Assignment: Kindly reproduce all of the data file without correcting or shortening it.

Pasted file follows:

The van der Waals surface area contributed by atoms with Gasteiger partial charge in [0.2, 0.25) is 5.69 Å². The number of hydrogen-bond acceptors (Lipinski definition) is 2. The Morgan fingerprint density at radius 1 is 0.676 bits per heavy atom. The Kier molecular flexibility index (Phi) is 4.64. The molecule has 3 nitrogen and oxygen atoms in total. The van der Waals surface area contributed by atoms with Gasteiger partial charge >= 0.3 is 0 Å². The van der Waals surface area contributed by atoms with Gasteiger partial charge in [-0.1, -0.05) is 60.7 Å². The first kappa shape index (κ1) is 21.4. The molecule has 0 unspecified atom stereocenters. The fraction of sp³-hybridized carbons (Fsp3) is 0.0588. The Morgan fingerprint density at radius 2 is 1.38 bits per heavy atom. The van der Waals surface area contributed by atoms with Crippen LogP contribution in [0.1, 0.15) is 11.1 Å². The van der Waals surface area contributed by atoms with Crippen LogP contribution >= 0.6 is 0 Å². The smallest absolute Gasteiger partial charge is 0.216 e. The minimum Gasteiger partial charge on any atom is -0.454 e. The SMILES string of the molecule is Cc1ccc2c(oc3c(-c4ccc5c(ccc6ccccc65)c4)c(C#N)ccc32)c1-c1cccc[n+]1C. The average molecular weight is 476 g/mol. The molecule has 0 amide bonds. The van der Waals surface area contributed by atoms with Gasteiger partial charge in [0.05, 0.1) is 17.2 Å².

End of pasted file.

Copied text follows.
The van der Waals surface area contributed by atoms with Gasteiger partial charge in [0.2, 0.25) is 5.69 Å². The number of hydrogen-bond acceptors (Lipinski definition) is 2. The Morgan fingerprint density at radius 1 is 0.676 bits per heavy atom. The Kier molecular flexibility index (Phi) is 4.64. The molecule has 3 nitrogen and oxygen atoms in total. The van der Waals surface area contributed by atoms with Gasteiger partial charge >= 0.3 is 0 Å². The van der Waals surface area contributed by atoms with Gasteiger partial charge in [-0.1, -0.05) is 60.7 Å². The first kappa shape index (κ1) is 21.4. The molecule has 0 unspecified atom stereocenters. The fraction of sp³-hybridized carbons (Fsp3) is 0.0588. The Morgan fingerprint density at radius 2 is 1.38 bits per heavy atom. The van der Waals surface area contributed by atoms with Crippen LogP contribution in [0.1, 0.15) is 11.1 Å². The van der Waals surface area contributed by atoms with Crippen LogP contribution >= 0.6 is 0 Å². The smallest absolute Gasteiger partial charge is 0.216 e. The minimum Gasteiger partial charge on any atom is -0.454 e. The SMILES string of the molecule is Cc1ccc2c(oc3c(-c4ccc5c(ccc6ccccc65)c4)c(C#N)ccc32)c1-c1cccc[n+]1C. The average molecular weight is 476 g/mol. The molecule has 0 amide bonds. The van der Waals surface area contributed by atoms with Gasteiger partial charge in [0.05, 0.1) is 17.2 Å².